Crabgrass is one of the most common annual grass weeds in North America–and one that is particularly common here in our little subdivision of Baltimore County, MD. Crabgrass grows from a single seed and shoots out wide blades of grass in the shape of a star. The plant grows very rapidly, moving from seedling to full plant in 14 days. OK State University has a great picture of crabgrass here if you’re looking to identify it.
The term annual grass weeds refers to the whole set of weeds that occur annually in lawns. These weeds germinate in the soil in early Spring/Summer, grow, spread, and drop seeds during hot Summer weather, and die off in the frosts of early Winter. Each year, no living crabgrass remains in the lawn, only ungerminated seeds lying on the surface and just beneath the surface of the soil.
How to Control Crabgrass
Nature gives us a short window to stop crabgrass before it starts. In early Spring, before the new seeds germinate, a preemergent herbicide can be applied to the soil. Preemergent herbicides (called preemergents for short) prevent crabgrass seeds from germinating into the full plants. The result: less crabgrass grows during the season. And, since less crabgrass grows, there are fewer plants dropping seeds for the next cycle. With consistent application of preemergents, along with other grass care, crabgrass can be virtually eliminated from a lawn. This gives way for the healthy, rich turf we all dream of.
When to Apply Crabgrass Preventer
Crabgrass seeds germinate in the early Spring when the temperature of the surface soil rises into the 50s and 60s. Once the seeds germinate, the opportunity for prevention is passed. So, applying the preemergent early is key. Scotts Turfbuilder with Halts Crabgrass Preventer (our preemergent of choice this year because that’s what was available at the big box) recommends spreading the preemergent before the days are regularly in the 80s. We think that’s much too late. Once the days are regularly in the 60s and 70s, the seeds will be germinating and sprouting small plants. Instead, apply preemergents very early in the season, while the temperatures are still in the 50s. In Baltimore County, MD, this means spreading the preventer before April 1.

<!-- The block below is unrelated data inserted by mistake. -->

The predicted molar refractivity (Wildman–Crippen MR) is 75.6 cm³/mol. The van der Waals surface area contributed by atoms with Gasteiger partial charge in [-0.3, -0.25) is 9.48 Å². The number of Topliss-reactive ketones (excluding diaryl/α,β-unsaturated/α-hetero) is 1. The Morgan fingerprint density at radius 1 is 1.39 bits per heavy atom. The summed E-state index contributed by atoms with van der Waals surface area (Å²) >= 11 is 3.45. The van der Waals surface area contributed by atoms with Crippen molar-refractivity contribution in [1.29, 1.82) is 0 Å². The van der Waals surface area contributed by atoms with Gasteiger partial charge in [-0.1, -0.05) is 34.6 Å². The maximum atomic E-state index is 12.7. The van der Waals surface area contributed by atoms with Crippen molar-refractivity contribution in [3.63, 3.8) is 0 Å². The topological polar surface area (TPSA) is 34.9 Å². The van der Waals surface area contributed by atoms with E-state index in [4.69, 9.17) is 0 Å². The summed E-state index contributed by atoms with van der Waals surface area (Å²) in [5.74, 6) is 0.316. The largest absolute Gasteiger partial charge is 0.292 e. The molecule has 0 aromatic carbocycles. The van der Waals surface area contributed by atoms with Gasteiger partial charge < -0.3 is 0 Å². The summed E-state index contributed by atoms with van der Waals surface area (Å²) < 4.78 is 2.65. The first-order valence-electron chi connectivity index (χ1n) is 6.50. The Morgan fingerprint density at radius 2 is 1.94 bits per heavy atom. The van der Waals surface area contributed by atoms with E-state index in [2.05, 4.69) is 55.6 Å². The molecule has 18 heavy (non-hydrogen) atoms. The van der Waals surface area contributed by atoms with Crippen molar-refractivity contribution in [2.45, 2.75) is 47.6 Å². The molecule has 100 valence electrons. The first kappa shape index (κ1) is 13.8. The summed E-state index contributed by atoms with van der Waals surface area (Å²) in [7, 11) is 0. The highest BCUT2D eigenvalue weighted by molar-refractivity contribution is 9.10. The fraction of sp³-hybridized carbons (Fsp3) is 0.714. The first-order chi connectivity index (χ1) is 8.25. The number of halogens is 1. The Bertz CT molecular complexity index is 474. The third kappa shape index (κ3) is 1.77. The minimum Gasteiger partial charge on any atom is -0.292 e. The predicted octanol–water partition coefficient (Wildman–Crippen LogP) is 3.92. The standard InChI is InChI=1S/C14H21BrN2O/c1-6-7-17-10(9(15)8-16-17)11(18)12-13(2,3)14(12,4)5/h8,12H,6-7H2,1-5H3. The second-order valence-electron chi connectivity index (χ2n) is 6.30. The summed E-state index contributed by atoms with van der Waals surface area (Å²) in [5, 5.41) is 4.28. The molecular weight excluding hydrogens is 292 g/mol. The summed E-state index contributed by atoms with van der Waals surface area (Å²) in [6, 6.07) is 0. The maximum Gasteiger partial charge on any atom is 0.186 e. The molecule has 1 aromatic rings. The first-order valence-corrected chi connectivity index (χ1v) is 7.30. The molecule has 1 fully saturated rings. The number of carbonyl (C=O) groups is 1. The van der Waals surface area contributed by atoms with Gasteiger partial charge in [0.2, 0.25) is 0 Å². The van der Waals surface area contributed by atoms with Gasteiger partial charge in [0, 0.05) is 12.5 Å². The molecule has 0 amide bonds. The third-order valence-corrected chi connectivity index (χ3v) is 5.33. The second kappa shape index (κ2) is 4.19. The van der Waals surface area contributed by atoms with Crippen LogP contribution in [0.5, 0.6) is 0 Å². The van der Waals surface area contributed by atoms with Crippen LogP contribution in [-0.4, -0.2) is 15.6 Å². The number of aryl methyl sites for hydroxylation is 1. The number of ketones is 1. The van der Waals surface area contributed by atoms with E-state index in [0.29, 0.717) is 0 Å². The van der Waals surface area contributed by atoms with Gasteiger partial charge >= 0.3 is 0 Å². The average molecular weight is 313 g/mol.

Scotts crabgrass preventer can be applied only twice per year, once in the early Spring and again in the late Summer if desired. The limitation has more to do with the Turfbuilder nutrients in the product rather than the crabgrass preventer. A product that only contains the herbicide could be applied more frequently. That said, we think it makes sense to spread preemergent only in the early Spring, while focusing on building up the cultured turf for the rest of the year.
Don’t Plant Grass Seed | Avoid Garden Areas
Because preemergents prevent seed germination, they should be carefully applied so as to avoid garden and other new growth areas. You should also avoid planting any type of grass seed within 3-6 months after applying preemergent. In other words, plan to plant new turf only in the Autumn.
Other Considerations / Instructions
- Always follow instructions on the crabgrass preventer you choose.
- Watering your lawn after applying crabgrass preventer will help form a protective barrier.
- Don’t aerate or heavily rake the lawn after applying pre-emergent. (This will degrade the barrier). Wait for the Fall to aerate your lawn and to spread seed.
- Wait 2 months before applying other chemicals like weed and feed unless you are following instructions or consulting with a professional.
This article covers the application of preemergent herbicide. If you’d like to learn more about lawn care, consider further reading like our review of Scott’s Turfbuilder with PLUS 2 Weed Control, and this detailed guide about weed control and how to target specific weeds.
What do you think? Do you spread crabgrass preemergent each year? Tell us about your results in the comments…